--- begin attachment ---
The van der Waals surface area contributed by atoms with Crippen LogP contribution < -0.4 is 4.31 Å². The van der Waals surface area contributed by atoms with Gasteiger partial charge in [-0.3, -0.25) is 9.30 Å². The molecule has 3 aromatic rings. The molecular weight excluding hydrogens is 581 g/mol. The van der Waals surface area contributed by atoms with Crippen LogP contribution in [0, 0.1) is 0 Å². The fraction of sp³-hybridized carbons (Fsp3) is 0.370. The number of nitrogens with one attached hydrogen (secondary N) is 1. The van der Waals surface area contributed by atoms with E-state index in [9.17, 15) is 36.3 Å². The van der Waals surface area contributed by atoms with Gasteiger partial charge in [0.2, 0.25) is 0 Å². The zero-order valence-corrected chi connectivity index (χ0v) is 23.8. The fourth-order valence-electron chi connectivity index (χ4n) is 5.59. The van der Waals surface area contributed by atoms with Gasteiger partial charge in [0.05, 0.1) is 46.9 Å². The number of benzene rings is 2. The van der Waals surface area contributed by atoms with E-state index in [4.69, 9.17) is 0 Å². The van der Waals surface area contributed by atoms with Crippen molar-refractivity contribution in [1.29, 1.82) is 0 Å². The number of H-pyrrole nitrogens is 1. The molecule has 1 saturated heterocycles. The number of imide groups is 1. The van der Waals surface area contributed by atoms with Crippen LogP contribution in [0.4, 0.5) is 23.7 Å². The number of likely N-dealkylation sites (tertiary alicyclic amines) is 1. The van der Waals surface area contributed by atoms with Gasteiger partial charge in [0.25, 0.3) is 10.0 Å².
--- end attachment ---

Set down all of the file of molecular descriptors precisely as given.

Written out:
The van der Waals surface area contributed by atoms with Crippen LogP contribution < -0.4 is 4.31 Å². The van der Waals surface area contributed by atoms with Gasteiger partial charge in [-0.3, -0.25) is 9.30 Å². The molecule has 3 aromatic rings. The molecular weight excluding hydrogens is 581 g/mol. The van der Waals surface area contributed by atoms with Crippen LogP contribution in [0, 0.1) is 0 Å². The fraction of sp³-hybridized carbons (Fsp3) is 0.370. The number of nitrogens with one attached hydrogen (secondary N) is 1. The van der Waals surface area contributed by atoms with E-state index in [9.17, 15) is 36.3 Å². The van der Waals surface area contributed by atoms with Gasteiger partial charge in [0.2, 0.25) is 0 Å². The zero-order valence-corrected chi connectivity index (χ0v) is 23.8. The fourth-order valence-electron chi connectivity index (χ4n) is 5.59. The van der Waals surface area contributed by atoms with Gasteiger partial charge in [0.05, 0.1) is 46.9 Å². The number of benzene rings is 2. The van der Waals surface area contributed by atoms with E-state index in [4.69, 9.17) is 0 Å². The van der Waals surface area contributed by atoms with Crippen molar-refractivity contribution in [1.29, 1.82) is 0 Å². The number of H-pyrrole nitrogens is 1. The molecule has 1 saturated heterocycles. The number of imide groups is 1. The van der Waals surface area contributed by atoms with Crippen LogP contribution in [0.4, 0.5) is 23.7 Å². The number of likely N-dealkylation sites (tertiary alicyclic amines) is 1. The van der Waals surface area contributed by atoms with Gasteiger partial charge in [0.25, 0.3) is 10.0 Å².